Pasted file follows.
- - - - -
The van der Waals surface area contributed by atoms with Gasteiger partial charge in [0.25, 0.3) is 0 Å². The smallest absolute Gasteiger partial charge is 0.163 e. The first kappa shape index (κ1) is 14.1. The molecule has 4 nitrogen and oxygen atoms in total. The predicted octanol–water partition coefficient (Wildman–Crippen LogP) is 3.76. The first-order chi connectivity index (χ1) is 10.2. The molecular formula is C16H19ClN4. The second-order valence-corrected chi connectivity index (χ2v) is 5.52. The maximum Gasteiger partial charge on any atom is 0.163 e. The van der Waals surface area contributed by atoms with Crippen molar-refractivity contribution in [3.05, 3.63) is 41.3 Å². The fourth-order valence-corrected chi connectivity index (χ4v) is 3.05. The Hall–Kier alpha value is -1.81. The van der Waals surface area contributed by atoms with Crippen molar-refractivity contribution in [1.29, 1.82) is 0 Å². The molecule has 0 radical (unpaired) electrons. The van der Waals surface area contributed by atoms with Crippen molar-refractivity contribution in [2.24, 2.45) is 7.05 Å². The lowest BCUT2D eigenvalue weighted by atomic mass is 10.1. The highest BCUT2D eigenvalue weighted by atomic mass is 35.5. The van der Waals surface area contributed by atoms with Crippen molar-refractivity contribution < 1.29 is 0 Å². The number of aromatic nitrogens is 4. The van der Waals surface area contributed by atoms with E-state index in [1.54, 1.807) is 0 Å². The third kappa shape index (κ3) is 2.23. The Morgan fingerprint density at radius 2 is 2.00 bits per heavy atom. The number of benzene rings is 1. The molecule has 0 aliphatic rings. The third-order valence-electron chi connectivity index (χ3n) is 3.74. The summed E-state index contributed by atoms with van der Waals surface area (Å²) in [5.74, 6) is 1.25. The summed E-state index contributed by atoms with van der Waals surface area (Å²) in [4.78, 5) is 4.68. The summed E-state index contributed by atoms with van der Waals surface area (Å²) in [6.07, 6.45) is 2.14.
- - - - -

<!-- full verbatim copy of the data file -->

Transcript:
The van der Waals surface area contributed by atoms with Gasteiger partial charge in [0.25, 0.3) is 0 Å². The smallest absolute Gasteiger partial charge is 0.163 e. The first kappa shape index (κ1) is 14.1. The molecule has 4 nitrogen and oxygen atoms in total. The predicted octanol–water partition coefficient (Wildman–Crippen LogP) is 3.76. The first-order chi connectivity index (χ1) is 10.2. The molecular formula is C16H19ClN4. The second-order valence-corrected chi connectivity index (χ2v) is 5.52. The maximum Gasteiger partial charge on any atom is 0.163 e. The van der Waals surface area contributed by atoms with Crippen molar-refractivity contribution in [3.05, 3.63) is 41.3 Å². The fourth-order valence-corrected chi connectivity index (χ4v) is 3.05. The Hall–Kier alpha value is -1.81. The van der Waals surface area contributed by atoms with Crippen molar-refractivity contribution in [1.29, 1.82) is 0 Å². The molecule has 0 radical (unpaired) electrons. The van der Waals surface area contributed by atoms with Crippen molar-refractivity contribution in [2.24, 2.45) is 7.05 Å². The lowest BCUT2D eigenvalue weighted by atomic mass is 10.1. The highest BCUT2D eigenvalue weighted by atomic mass is 35.5. The van der Waals surface area contributed by atoms with Crippen molar-refractivity contribution < 1.29 is 0 Å². The number of aromatic nitrogens is 4. The van der Waals surface area contributed by atoms with E-state index in [1.54, 1.807) is 0 Å². The third kappa shape index (κ3) is 2.23. The Morgan fingerprint density at radius 2 is 2.00 bits per heavy atom. The number of benzene rings is 1. The molecule has 0 aliphatic rings. The third-order valence-electron chi connectivity index (χ3n) is 3.74. The summed E-state index contributed by atoms with van der Waals surface area (Å²) in [5.74, 6) is 1.25. The summed E-state index contributed by atoms with van der Waals surface area (Å²) in [4.78, 5) is 4.68. The summed E-state index contributed by atoms with van der Waals surface area (Å²) in [6.07, 6.45) is 2.14.